Effect of Inclusion of MOF-Polymer Composite onto a Carbon Foam Material for Hydrogen Storage Application

Lerato Y. Molefe, Nicholas M. Musyoka, Jianwei Ren, Henrietta W. Langmi, Mkhulu Mathe, Patrick G. Ndungu

Research output: Journal PublicationArticlepeer-review

11 Citations (Scopus)


Abstract: Despite the extensive studies done on the remarkable characteristics of metal–organic frameworks (MOFs) for gas storage applications, several issues still preclude their widespread commercial lightweight applications. In most cases, MOF materials are produced in powdery form and often require shaping to attain application-specific properties. Fabrication of MOF-polymer composites is considered an attractive approach for shaping MOF powders. In most cases, the final hybrid material retains the intrinsic adsorbing properties of the pristine MOF coupled with other interesting synergistic features which are sometimes superior to their pristine counterparts. In this regard, the use of porous polymers of intrinsic microporosity (such as PIM-1) has proved to be of interest. However, most of these polymers lack some other important properties such as conductivity, which is of paramount importance in a hydrogen storage system. It is on this basis that our study aimed at direct anchoring of a PIM-1/MOF viscous solution onto a carbon foam (CF) substrate. The effects of PIM-1/UiO-66(Zr) inclusion into CF to the resulting thermal properties (thermal conductivity, thermal diffusivity and volumetric heat capacity) as well as hydrogen uptake capacity was investigated. Contrary to our expectations, the incorporation of PIM-1/UiO-66(Zr) into CF only offered better handling but did not lead to the enhancement of thermal conductivity. Graphic Abstract: [Figure not available: see fulltext.]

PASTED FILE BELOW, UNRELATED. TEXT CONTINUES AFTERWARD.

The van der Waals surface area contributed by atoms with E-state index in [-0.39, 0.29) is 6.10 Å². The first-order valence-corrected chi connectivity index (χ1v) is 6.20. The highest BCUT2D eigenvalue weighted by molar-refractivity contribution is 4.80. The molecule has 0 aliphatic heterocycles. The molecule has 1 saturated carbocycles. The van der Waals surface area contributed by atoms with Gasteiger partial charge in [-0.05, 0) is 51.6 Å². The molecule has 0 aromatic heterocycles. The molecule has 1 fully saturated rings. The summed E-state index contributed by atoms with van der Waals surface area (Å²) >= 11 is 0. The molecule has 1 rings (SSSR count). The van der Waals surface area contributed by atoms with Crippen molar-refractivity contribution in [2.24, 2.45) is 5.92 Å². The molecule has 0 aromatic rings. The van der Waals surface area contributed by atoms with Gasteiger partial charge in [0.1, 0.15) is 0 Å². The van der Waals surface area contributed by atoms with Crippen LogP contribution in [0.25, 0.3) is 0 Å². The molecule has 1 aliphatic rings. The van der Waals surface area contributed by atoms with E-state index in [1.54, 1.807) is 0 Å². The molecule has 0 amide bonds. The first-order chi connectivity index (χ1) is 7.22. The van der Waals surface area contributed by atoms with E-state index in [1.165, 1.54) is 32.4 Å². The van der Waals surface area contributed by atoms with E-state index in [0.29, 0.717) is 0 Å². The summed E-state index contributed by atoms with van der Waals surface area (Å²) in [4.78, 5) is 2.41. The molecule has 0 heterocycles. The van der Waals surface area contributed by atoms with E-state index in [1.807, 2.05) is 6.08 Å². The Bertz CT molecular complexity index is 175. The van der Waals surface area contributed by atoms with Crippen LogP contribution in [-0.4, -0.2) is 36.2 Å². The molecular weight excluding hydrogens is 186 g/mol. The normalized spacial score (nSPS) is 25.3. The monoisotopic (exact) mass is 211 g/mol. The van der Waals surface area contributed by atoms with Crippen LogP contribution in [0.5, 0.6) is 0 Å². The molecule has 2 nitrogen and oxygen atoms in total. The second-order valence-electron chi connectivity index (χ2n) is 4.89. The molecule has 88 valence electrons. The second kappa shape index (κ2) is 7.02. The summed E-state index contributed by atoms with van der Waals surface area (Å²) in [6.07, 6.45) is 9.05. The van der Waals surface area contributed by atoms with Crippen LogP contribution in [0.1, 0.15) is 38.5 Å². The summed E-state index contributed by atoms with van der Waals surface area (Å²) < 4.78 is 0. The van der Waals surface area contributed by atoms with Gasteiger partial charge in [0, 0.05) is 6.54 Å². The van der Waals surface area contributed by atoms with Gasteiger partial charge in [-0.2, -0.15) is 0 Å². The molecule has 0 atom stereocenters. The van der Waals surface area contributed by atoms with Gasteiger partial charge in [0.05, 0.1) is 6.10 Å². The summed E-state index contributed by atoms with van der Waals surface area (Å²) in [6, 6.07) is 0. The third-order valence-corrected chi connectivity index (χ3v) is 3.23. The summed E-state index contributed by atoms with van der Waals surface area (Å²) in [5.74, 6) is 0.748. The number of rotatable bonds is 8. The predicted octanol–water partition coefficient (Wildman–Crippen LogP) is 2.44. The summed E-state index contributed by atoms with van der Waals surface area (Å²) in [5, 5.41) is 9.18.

Original languageEnglish
Pages (from-to)80-88
Number of pages9
JournalJournal of Inorganic and Organometallic Polymers and Materials
Issue number1
Publication statusPublished - Jan 2021
Externally publishedYes


  • Carbon foam
  • Hydrogen storage
  • Metal organic frameworks
  • Polymers of intrinsic microporosity

ASJC Scopus subject areas

  • Polymers and Plastics
  • Materials Chemistry


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